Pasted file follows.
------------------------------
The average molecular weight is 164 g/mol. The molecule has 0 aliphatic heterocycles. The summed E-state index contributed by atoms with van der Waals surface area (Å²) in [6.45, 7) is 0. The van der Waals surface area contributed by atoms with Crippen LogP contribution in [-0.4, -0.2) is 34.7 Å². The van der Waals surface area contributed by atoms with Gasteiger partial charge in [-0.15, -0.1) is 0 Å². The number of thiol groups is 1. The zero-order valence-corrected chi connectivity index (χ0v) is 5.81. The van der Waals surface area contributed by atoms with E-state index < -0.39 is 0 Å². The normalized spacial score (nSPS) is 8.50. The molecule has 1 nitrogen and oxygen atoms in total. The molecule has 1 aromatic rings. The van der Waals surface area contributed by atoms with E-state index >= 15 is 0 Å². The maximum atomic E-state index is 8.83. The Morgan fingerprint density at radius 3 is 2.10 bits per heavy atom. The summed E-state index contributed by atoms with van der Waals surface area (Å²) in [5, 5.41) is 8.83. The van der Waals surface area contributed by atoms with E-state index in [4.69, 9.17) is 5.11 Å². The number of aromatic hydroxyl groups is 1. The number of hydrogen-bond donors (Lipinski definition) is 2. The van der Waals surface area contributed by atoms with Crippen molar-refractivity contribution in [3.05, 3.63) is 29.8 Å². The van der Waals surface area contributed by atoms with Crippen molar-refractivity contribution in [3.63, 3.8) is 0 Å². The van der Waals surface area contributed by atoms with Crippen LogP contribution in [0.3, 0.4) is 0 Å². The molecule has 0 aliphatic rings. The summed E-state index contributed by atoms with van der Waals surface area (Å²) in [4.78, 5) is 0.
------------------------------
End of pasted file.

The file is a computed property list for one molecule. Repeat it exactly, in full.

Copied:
The average molecular weight is 164 g/mol. The molecule has 0 aliphatic heterocycles. The summed E-state index contributed by atoms with van der Waals surface area (Å²) in [6.45, 7) is 0. The van der Waals surface area contributed by atoms with Crippen LogP contribution in [-0.4, -0.2) is 34.7 Å². The van der Waals surface area contributed by atoms with Gasteiger partial charge in [-0.15, -0.1) is 0 Å². The number of thiol groups is 1. The zero-order valence-corrected chi connectivity index (χ0v) is 5.81. The van der Waals surface area contributed by atoms with E-state index < -0.39 is 0 Å². The normalized spacial score (nSPS) is 8.50. The molecule has 1 nitrogen and oxygen atoms in total. The molecule has 1 aromatic rings. The van der Waals surface area contributed by atoms with E-state index >= 15 is 0 Å². The maximum atomic E-state index is 8.83. The Morgan fingerprint density at radius 3 is 2.10 bits per heavy atom. The summed E-state index contributed by atoms with van der Waals surface area (Å²) in [5, 5.41) is 8.83. The van der Waals surface area contributed by atoms with E-state index in [4.69, 9.17) is 5.11 Å². The number of aromatic hydroxyl groups is 1. The number of hydrogen-bond donors (Lipinski definition) is 2. The van der Waals surface area contributed by atoms with Crippen molar-refractivity contribution in [3.05, 3.63) is 29.8 Å². The van der Waals surface area contributed by atoms with Crippen molar-refractivity contribution in [3.63, 3.8) is 0 Å². The van der Waals surface area contributed by atoms with Crippen LogP contribution in [0.3, 0.4) is 0 Å². The molecule has 0 aliphatic rings. The summed E-state index contributed by atoms with van der Waals surface area (Å²) in [4.78, 5) is 0.